Please note: As of January 20, 2021, information in some news releases may be out of date or not reflect current policies.
Owners of construction companies pay more than $108K in overtime back wages following US Labor Department investigation
NEDERLAND, Texas — Specialty Painting & Wall Covering Inc. and M & S Enterprise have paid 22 painters and sheetrock installers $108,783 in overtime back wages after an investigation by the U.S. Department of Labor's Wage and Hour Division. The investigation revealed violations of the Fair Labor Standards Act's overtime and record-keeping provisions and found that workers at M & S Enterprise were misclassified as independent contractors.
The division's Houston District Office investigated both construction companies that are jointly owned and operated and employ workers who perform painting, sheetrock installation and finishing projects. Workers of Specialty Painting & Wall Covering were paid for up to 40 hours per week with a check from that company. When workers at Specialty worked more than 40 hours in a week, they were paid for the overtime hours with a separate check from M & S Enterprise at their straight-time rate with no taxes withheld. Workers of M & S Enterprise were misclassified as independent contractors and were paid straight time for all hours worked, including overtime hours.
"Misclassification of employees as independent contractors defrauds workers of wages and benefits, hurting the employees and their families, and the economy as well. It allows unfair competition because businesses that operate legally are at a disadvantage to those that don't," said Cynthia Watson, regional administrator for the Wage and Hour Division in the Southwest. "We are aggressively expanding efforts to combat the misclassification of employees as independent contractors and are targeting sectors where we know workers are vulnerable and violations are rampant."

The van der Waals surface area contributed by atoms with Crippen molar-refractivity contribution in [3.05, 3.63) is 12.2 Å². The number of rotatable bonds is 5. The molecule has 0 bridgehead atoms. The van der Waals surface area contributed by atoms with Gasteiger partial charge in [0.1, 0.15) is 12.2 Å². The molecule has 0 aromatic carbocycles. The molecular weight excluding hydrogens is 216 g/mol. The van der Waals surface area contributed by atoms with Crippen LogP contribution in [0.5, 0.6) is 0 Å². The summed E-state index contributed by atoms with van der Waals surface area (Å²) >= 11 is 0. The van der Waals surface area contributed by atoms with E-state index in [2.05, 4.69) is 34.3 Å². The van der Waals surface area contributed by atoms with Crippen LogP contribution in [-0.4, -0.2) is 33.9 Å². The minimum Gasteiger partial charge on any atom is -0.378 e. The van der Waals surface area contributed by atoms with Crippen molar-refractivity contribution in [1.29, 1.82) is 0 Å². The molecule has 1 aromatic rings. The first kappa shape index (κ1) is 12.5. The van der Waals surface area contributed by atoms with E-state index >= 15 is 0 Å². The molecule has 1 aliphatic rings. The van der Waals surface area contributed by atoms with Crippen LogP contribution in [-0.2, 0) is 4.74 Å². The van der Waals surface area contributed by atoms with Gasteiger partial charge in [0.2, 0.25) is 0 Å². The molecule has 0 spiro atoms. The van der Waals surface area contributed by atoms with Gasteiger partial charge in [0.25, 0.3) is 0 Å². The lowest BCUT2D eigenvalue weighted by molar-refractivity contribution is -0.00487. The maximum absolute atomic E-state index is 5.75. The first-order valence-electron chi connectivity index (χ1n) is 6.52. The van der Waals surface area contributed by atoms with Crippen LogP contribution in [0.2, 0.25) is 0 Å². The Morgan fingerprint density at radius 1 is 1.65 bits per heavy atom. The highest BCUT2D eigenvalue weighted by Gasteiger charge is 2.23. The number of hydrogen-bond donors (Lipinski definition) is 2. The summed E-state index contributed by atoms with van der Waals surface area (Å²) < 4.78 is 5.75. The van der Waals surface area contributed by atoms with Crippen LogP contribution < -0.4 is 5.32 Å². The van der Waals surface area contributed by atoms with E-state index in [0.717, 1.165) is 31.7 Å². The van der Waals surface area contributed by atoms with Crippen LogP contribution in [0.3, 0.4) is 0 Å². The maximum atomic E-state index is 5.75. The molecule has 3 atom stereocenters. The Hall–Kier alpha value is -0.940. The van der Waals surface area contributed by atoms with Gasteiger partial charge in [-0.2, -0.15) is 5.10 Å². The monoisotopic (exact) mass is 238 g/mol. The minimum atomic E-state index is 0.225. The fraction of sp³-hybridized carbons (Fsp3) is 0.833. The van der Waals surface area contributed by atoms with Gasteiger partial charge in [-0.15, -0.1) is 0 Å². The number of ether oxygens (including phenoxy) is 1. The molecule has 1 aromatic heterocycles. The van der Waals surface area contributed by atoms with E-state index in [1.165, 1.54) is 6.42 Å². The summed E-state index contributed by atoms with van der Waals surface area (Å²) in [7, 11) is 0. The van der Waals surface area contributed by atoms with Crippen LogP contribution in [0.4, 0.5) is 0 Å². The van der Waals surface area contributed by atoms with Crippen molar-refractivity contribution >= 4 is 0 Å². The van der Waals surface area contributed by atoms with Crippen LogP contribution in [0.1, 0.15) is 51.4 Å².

The firms paid all back wages and agreed to classify employees properly, maintain accurate time and payroll records and pay time and one-half for hours worked over 40 in a workweek, as required by the FLSA.
Under the FLSA, employers must distinguish employees from bona fide independent contractors. Whether a worker is an employee under the FLSA is a legal question determined by the actual employment relationship, not by title. An employee, as distinguished from a person who is engaged in a business of his own, is one who, as a matter of economic reality, follows the usual path of an employee and is dependent on the business that he serves. For more information, visit http://www.dol.gov/whd/regs/compliance/whdfs13.htm.
The FLSA requires that covered employees be paid at least the federal minimum wage of $7.25 for all hours worked, plus time and one-half their regular rates, including commissions, bonuses and incentive pay, for hours worked beyond 40 per week. Employers also must maintain accurate time and payroll records. The FLSA provides that employers who violate the law are liable to employees for their back wages and an equal amount in liquidated damages. Liquidated damages are paid directly to the affected employees.For more information about federal wage laws, call the Wage and Hour Division's toll-free helpline at 866-4US-WAGE (487-9243) or its Houston District Office at713-339-5500. Information also is available at http://www.dol.gov/whd/.
- Read this news release in Spanish.